Getting started on a novel for the first time can be a daunting process. Or is it? Perhaps we should rephrase that to, starting a novel for the first time doesn’t have to be daunting if you follow a few of the well-oiled paths others have tread before you. Writing should be fun, while also being challenging. And a bit of structure, methodology and good habits really help.

If you are writing your first novel, or just want some tips on how to get started, consider this check-list.

Writing a novel

Have a clear idea

All novel writers should have a solid premise about what they are writing and why they are writing. Everyone has a story in them, as the old saying go, but it needs to be a good one.

How do you get a good idea? Well, it does happen organically. J K Rowling apparently got the idea for Harry Potter when delayed on a train (delays sometimes inspire all sorts of creativity). She then spent five years planning it out, and it was reportedly longhand on pieces of paper. Stephenie Meyer said the idea for Twilight came to her in a dream.

You might not want to mull over your idea as long as J K Rowling, but once you have an idea, like a teenage girl in love with a vampire or a hobbit who finds a ring that needs to be destroyed, you should consider where the story will go. What will happen? What other characters are needed? How can you build suspense? How will the characters achieve their goal?

Plan the plot

Once you have got your premise in mind, the next stage is to plan the plot. This is where the idea you developed above needs to become more detailed. Now some writers will go straight from the premise to the climax and work their way backwards, others just get started with a character or two and see where it takes them. All of this can work and has.

However, new novel writers should make a plan. And we outline a bit more of this here, in our blog, Is There A Formula For Writing Fiction? Your outline or plan can be as detailed or basic as you like, but it helps that, at a minimum, you have some short, one-paragraph summaries for every scene and chapter so if your story does head off somewhere you hadn’t planned, you can rein it back in. Keeping to the key motivations and desires of each character is important, so plotting the arc of your characters is also a useful guide in your planning phase.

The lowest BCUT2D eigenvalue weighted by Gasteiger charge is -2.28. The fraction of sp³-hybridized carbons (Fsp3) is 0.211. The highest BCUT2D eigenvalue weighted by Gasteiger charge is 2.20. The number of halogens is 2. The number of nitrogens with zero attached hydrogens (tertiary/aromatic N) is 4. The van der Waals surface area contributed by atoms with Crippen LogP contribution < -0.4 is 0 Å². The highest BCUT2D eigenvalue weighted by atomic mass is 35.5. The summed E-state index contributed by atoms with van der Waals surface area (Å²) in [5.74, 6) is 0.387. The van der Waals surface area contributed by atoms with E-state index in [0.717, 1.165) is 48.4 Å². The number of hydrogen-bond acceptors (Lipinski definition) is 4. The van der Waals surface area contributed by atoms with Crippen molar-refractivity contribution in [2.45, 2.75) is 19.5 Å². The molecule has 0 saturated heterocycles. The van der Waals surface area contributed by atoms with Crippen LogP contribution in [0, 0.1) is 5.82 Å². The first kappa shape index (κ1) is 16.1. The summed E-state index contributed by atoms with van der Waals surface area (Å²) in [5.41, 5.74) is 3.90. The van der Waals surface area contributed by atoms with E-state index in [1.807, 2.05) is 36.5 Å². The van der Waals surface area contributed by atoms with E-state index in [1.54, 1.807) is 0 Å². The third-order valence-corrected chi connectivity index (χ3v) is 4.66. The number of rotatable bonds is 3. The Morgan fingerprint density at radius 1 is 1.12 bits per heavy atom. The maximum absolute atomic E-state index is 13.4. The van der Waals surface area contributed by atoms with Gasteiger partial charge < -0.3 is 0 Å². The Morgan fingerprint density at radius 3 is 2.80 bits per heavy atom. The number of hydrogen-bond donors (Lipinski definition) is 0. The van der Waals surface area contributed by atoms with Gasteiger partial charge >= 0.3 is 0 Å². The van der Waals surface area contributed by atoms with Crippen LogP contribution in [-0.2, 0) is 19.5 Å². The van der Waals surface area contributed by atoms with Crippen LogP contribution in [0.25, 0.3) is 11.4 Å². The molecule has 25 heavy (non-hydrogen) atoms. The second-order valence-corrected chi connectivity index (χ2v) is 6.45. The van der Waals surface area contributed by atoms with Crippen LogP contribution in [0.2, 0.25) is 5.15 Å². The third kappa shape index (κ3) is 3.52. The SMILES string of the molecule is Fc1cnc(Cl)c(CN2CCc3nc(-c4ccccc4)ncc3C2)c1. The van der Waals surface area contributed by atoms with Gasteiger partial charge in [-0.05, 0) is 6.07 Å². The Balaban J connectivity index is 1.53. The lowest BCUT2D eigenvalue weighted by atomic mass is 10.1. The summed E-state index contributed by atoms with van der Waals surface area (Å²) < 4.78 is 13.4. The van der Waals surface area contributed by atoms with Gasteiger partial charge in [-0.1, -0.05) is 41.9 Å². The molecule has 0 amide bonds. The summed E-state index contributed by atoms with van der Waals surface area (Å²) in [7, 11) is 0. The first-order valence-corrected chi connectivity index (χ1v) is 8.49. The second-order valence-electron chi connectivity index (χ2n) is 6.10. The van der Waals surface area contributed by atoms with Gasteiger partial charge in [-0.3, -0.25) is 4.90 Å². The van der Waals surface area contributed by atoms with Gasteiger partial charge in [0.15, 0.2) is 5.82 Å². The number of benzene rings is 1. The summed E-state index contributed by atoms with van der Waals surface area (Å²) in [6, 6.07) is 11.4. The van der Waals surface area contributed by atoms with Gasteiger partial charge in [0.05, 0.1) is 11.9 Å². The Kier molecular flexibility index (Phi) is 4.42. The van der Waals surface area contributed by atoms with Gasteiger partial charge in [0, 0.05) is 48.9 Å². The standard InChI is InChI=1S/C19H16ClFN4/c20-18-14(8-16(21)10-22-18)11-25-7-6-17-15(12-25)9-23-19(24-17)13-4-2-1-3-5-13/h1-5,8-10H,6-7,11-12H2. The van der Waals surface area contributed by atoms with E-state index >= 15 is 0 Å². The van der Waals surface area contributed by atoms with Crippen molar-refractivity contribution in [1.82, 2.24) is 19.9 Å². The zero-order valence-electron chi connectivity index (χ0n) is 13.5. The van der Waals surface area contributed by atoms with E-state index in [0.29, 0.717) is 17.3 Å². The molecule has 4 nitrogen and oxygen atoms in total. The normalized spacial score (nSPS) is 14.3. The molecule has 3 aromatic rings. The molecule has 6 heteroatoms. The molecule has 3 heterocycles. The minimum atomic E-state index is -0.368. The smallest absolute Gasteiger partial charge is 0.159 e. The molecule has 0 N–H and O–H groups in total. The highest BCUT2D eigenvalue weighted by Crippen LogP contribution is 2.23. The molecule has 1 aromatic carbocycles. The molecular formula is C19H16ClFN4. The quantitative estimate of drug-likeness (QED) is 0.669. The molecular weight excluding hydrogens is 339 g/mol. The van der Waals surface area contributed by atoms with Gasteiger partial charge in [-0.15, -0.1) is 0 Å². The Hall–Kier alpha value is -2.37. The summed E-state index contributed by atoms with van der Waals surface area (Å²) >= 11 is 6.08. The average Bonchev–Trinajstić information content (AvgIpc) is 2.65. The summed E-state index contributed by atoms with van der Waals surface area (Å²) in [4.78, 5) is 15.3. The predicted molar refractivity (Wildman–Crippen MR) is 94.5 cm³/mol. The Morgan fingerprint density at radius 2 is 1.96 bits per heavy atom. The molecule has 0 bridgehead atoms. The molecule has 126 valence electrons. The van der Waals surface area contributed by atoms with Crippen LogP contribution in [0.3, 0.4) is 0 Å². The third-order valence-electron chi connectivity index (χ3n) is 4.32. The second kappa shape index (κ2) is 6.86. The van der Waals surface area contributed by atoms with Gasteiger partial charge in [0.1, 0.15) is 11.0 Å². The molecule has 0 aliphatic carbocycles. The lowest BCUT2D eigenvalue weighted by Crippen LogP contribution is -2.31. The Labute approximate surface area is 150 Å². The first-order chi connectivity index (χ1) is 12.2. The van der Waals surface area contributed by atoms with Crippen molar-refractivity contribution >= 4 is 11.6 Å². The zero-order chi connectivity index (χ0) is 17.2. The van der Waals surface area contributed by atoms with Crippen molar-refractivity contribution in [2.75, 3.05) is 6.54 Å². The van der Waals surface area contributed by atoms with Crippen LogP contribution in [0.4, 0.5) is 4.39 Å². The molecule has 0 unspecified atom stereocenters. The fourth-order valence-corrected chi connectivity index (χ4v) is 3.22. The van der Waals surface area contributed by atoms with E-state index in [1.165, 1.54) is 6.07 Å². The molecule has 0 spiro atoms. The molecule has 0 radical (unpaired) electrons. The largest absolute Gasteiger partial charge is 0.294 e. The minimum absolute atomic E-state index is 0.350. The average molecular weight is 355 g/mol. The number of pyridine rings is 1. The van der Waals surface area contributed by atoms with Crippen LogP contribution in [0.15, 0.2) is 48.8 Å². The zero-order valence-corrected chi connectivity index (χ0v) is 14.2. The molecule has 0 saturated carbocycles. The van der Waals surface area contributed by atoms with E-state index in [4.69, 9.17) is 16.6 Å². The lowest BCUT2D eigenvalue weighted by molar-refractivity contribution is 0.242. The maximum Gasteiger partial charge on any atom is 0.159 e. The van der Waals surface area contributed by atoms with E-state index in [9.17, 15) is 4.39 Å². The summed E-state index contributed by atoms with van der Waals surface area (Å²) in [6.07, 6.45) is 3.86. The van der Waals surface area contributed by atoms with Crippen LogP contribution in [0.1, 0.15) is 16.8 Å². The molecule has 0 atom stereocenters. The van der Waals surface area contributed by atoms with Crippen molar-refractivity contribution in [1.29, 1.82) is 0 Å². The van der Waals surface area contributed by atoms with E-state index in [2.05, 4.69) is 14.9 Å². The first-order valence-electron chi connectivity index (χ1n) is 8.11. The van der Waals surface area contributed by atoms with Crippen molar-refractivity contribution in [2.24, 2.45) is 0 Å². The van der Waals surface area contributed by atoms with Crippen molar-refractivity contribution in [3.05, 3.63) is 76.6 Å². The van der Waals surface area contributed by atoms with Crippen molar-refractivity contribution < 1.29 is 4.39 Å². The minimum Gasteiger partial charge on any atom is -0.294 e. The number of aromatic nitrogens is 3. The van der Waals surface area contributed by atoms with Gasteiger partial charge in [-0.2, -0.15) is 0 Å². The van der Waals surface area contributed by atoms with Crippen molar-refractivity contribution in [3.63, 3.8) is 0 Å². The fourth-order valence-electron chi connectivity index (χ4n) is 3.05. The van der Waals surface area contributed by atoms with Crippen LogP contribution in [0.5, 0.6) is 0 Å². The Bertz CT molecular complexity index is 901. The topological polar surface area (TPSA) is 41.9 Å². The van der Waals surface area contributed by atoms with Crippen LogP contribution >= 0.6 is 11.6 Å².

Be methodical and structured

How you write and what works for you is a very individual process. But it can help to approach it methodically. You might decide to work from A-Z through your list of scenes, or tackle the crucial scenes first, like the inciting incident, plot points, middle scene and climax, then work around them. Some writers even just write in free flowing style and then put it all together later.

For example, Stephenie Meyer apparently wrote chapter 13 of her Twilight book first, as that is what came to her first in a dream. Whatever method you choose, you still have to tackle it from A-Z at the end, assessing the scenes, making sure they hit the right key scenes in the story arc and the premise of the book remains clear throughout.

And that is why we usually recommend working through it methodically because it helps new writers avoid pitfalls like convoluted tangents, too much backstory that may not even be required or even chronology errors. If you decide to buck the trend, if you have an outline you can at least come back to it and make sure your story is still going in the right direction.

Have an authentic voice